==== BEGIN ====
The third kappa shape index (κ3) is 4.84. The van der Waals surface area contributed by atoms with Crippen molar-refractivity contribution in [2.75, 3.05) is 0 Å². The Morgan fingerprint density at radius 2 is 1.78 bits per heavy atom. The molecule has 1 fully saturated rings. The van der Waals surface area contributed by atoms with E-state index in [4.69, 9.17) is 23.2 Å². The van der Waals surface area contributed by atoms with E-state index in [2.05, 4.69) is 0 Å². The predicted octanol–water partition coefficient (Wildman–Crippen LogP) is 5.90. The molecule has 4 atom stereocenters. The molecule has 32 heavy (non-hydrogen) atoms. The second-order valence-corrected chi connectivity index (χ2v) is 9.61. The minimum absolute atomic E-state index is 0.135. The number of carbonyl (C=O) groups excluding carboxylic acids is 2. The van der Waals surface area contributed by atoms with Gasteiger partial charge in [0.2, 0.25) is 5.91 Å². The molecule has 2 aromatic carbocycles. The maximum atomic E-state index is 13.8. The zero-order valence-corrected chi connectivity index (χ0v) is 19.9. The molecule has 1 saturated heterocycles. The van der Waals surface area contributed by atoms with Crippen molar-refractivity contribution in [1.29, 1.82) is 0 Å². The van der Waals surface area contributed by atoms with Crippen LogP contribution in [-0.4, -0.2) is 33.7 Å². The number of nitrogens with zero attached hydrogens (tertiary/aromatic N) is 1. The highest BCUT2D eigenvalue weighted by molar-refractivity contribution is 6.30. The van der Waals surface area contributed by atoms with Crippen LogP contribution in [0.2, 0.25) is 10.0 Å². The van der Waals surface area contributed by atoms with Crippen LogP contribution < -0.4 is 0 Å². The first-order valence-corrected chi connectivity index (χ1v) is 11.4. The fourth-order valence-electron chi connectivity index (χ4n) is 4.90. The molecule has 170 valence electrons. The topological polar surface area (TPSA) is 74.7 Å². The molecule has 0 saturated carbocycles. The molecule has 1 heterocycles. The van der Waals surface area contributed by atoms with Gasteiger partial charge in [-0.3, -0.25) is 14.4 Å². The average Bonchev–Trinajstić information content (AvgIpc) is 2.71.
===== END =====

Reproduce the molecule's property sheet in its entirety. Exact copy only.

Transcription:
The third kappa shape index (κ3) is 4.84. The van der Waals surface area contributed by atoms with Crippen molar-refractivity contribution in [2.75, 3.05) is 0 Å². The Morgan fingerprint density at radius 2 is 1.78 bits per heavy atom. The molecule has 1 fully saturated rings. The van der Waals surface area contributed by atoms with E-state index in [4.69, 9.17) is 23.2 Å². The van der Waals surface area contributed by atoms with E-state index in [2.05, 4.69) is 0 Å². The predicted octanol–water partition coefficient (Wildman–Crippen LogP) is 5.90. The molecule has 4 atom stereocenters. The molecule has 32 heavy (non-hydrogen) atoms. The second-order valence-corrected chi connectivity index (χ2v) is 9.61. The minimum absolute atomic E-state index is 0.135. The number of carbonyl (C=O) groups excluding carboxylic acids is 2. The van der Waals surface area contributed by atoms with Gasteiger partial charge in [0.2, 0.25) is 5.91 Å². The molecule has 2 aromatic carbocycles. The maximum atomic E-state index is 13.8. The zero-order valence-corrected chi connectivity index (χ0v) is 19.9. The molecule has 1 saturated heterocycles. The van der Waals surface area contributed by atoms with Crippen molar-refractivity contribution in [1.29, 1.82) is 0 Å². The van der Waals surface area contributed by atoms with Crippen LogP contribution in [-0.4, -0.2) is 33.7 Å². The number of nitrogens with zero attached hydrogens (tertiary/aromatic N) is 1. The highest BCUT2D eigenvalue weighted by molar-refractivity contribution is 6.30. The van der Waals surface area contributed by atoms with Crippen LogP contribution in [0.2, 0.25) is 10.0 Å². The van der Waals surface area contributed by atoms with Crippen LogP contribution < -0.4 is 0 Å². The first-order valence-corrected chi connectivity index (χ1v) is 11.4. The fourth-order valence-electron chi connectivity index (χ4n) is 4.90. The molecule has 170 valence electrons. The topological polar surface area (TPSA) is 74.7 Å². The molecule has 0 saturated carbocycles. The molecule has 1 heterocycles. The van der Waals surface area contributed by atoms with Gasteiger partial charge in [-0.3, -0.25) is 14.4 Å². The average Bonchev–Trinajstić information content (AvgIpc) is 2.71.